For a few years, Tomu DJ has been touching alchemy. A follower of DJ Rashad’s pioneering footwork team Teklife, the Bay Area producer drew attention to herself with a series of nimble radiators with fun titles that nodded to solipsistic playgrounds for online columnists. It quickly became apparent that she was just as good at writing fine synth melodies that permeate the air like perfume and betray no reflections from the screen. Could an overlap exist between two forms that are, on paper, miles apart? Half Moon Bayone of the most touching electronic recordings of 2022, delivers a resounding yes.
The juke-to-new-age road is seldom traveled, and “ambient footwork” – ridiculously paradoxical, given the invocation of Chicago dance style to get your ass up and work-scans like the kind of thing a random microgenre generator spits out. Blind-tested, you might never guess the same pair of hands behind the two-chord celestial sigh of “Sunsets,” a Half Moon Bay teaser released this spring, also denounced the hyperactive arcade strains of “banana” some two years ago.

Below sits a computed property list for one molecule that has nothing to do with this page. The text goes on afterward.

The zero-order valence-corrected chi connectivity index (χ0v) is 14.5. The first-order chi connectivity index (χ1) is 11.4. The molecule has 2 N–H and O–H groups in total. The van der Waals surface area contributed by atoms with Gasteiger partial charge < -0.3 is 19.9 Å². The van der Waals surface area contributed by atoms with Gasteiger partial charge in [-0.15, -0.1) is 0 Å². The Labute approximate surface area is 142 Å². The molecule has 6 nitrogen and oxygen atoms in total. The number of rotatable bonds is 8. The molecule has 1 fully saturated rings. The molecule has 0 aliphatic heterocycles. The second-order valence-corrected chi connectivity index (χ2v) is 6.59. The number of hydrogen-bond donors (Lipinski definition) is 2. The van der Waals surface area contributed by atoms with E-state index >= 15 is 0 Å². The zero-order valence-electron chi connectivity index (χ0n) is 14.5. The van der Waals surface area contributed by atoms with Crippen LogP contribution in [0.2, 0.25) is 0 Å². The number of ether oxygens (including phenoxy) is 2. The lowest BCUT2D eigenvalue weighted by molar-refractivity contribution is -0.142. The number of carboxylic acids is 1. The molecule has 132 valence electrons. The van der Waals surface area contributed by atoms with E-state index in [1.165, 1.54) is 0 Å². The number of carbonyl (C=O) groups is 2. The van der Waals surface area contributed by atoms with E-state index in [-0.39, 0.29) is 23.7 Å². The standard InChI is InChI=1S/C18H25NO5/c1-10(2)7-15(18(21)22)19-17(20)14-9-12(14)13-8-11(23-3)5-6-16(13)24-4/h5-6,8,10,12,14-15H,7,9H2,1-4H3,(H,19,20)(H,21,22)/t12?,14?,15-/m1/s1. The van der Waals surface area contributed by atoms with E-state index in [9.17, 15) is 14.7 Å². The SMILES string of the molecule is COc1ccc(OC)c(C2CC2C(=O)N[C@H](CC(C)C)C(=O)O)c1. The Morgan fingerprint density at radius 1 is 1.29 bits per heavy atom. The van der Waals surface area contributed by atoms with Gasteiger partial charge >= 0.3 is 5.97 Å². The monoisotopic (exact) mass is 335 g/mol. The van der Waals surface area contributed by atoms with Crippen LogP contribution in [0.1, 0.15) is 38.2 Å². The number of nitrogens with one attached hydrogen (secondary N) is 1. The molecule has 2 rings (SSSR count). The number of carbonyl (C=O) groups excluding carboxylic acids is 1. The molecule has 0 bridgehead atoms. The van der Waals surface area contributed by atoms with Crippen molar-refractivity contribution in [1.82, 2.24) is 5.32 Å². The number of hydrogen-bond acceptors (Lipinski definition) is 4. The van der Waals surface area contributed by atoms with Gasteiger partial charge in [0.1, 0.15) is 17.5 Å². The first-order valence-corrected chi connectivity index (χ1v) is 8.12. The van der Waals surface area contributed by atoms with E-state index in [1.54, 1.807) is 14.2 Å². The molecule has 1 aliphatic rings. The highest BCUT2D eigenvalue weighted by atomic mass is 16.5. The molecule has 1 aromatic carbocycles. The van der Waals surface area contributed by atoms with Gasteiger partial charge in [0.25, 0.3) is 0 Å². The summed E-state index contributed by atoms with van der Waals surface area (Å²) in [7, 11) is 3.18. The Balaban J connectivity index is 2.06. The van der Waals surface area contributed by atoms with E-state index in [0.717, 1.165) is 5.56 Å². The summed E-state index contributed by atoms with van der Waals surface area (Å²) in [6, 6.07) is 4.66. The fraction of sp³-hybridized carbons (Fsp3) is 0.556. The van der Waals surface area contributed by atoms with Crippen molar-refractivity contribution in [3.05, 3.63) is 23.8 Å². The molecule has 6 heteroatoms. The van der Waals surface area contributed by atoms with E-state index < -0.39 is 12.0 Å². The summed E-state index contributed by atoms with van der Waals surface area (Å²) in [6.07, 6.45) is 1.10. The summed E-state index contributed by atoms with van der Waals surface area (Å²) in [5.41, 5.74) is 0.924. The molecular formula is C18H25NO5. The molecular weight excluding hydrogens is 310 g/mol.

Tomu DJ’s attempts to merge these two approaches have not always been successful, although last year’s debut album, FEMINIST, was a nice statement of intent. On her second album, she cracks the code. With contributions from footworkers DJ Manny and SUCIA!, as well as regular collaborator kimdollars1 and Tomu DJ’s own partner blesssnore, Half Moon Bay hits all the right notes, reminiscent of beloved contemporary records that manage to be hypnotic, healing and a bit ominous in the same breath.
If you are curious to hear these first experiences, it is unfortunately too late. Tomu DJ recently cleaned up his social media and removed entire swathes of his catalog from Bandcamp and streaming services – a raise eyebrow-raising move for a newcomer. Half Moon Bay, which it says it has revised at least four times over several years, is a deliberate hard reset. A near-fatal car accident in 2019 forced her to reckon with the aftershocks on FEMINISTand here she dives even deeper, working through long years, deleterious mental health problems.
Although the protective barrier of piss has disappeared – songs named after Dua Lipa’s mispronunciations have been replaced with ones that are fairly clear in their quest for creative and spiritual rebirth –Half Moon Bay is far from a hangman, and not even particularly dark. Tomu DJ instead chooses to confront earth-shattering trauma with a spear of sweet euphoria; the pain switched through catchy drums and bright synths, mixed hard and always raw.